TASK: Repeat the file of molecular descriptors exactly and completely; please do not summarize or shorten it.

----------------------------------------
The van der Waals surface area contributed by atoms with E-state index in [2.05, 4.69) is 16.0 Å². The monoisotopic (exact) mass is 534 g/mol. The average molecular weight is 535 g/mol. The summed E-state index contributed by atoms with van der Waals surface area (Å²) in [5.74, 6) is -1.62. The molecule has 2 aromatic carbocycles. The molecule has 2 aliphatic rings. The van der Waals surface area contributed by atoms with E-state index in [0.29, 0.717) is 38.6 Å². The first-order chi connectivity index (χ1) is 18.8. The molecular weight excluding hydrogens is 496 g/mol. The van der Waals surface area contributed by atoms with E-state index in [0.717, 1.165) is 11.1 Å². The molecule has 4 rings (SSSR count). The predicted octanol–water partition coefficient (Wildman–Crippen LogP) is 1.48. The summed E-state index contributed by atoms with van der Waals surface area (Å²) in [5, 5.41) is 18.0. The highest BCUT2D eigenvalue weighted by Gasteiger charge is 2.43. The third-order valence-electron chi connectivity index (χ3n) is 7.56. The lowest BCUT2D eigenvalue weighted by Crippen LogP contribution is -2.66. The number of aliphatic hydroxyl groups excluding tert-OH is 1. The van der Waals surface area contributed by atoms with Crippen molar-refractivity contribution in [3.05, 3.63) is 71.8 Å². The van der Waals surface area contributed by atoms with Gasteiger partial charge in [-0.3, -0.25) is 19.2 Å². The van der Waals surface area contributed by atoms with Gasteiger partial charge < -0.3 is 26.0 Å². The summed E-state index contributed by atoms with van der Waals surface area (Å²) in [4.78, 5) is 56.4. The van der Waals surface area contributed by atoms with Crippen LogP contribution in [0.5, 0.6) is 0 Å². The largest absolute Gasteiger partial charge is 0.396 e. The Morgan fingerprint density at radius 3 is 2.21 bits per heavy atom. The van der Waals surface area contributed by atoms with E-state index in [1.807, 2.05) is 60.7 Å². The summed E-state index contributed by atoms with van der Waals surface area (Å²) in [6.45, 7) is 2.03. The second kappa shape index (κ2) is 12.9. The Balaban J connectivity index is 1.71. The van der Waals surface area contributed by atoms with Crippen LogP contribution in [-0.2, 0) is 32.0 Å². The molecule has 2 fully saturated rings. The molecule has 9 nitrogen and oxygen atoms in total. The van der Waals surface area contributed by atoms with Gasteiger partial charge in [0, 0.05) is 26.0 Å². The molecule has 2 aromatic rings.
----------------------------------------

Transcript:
The van der Waals surface area contributed by atoms with E-state index in [2.05, 4.69) is 16.0 Å². The monoisotopic (exact) mass is 534 g/mol. The average molecular weight is 535 g/mol. The summed E-state index contributed by atoms with van der Waals surface area (Å²) in [5.74, 6) is -1.62. The molecule has 2 aromatic carbocycles. The molecule has 2 aliphatic rings. The van der Waals surface area contributed by atoms with E-state index in [0.29, 0.717) is 38.6 Å². The first-order chi connectivity index (χ1) is 18.8. The molecular weight excluding hydrogens is 496 g/mol. The van der Waals surface area contributed by atoms with E-state index in [0.717, 1.165) is 11.1 Å². The molecule has 4 rings (SSSR count). The predicted octanol–water partition coefficient (Wildman–Crippen LogP) is 1.48. The summed E-state index contributed by atoms with van der Waals surface area (Å²) in [5, 5.41) is 18.0. The highest BCUT2D eigenvalue weighted by Gasteiger charge is 2.43. The third-order valence-electron chi connectivity index (χ3n) is 7.56. The lowest BCUT2D eigenvalue weighted by Crippen LogP contribution is -2.66. The number of aliphatic hydroxyl groups excluding tert-OH is 1. The van der Waals surface area contributed by atoms with Crippen molar-refractivity contribution in [3.05, 3.63) is 71.8 Å². The van der Waals surface area contributed by atoms with Gasteiger partial charge in [-0.3, -0.25) is 19.2 Å². The van der Waals surface area contributed by atoms with Gasteiger partial charge < -0.3 is 26.0 Å². The summed E-state index contributed by atoms with van der Waals surface area (Å²) in [4.78, 5) is 56.4. The van der Waals surface area contributed by atoms with Crippen LogP contribution in [0.5, 0.6) is 0 Å². The largest absolute Gasteiger partial charge is 0.396 e. The Morgan fingerprint density at radius 3 is 2.21 bits per heavy atom. The van der Waals surface area contributed by atoms with E-state index in [1.807, 2.05) is 60.7 Å². The summed E-state index contributed by atoms with van der Waals surface area (Å²) in [6.45, 7) is 2.03. The second kappa shape index (κ2) is 12.9. The Balaban J connectivity index is 1.71. The van der Waals surface area contributed by atoms with Crippen LogP contribution in [-0.2, 0) is 32.0 Å². The molecule has 2 fully saturated rings. The molecule has 9 nitrogen and oxygen atoms in total. The van der Waals surface area contributed by atoms with Gasteiger partial charge in [0, 0.05) is 26.0 Å². The molecule has 2 aromatic rings.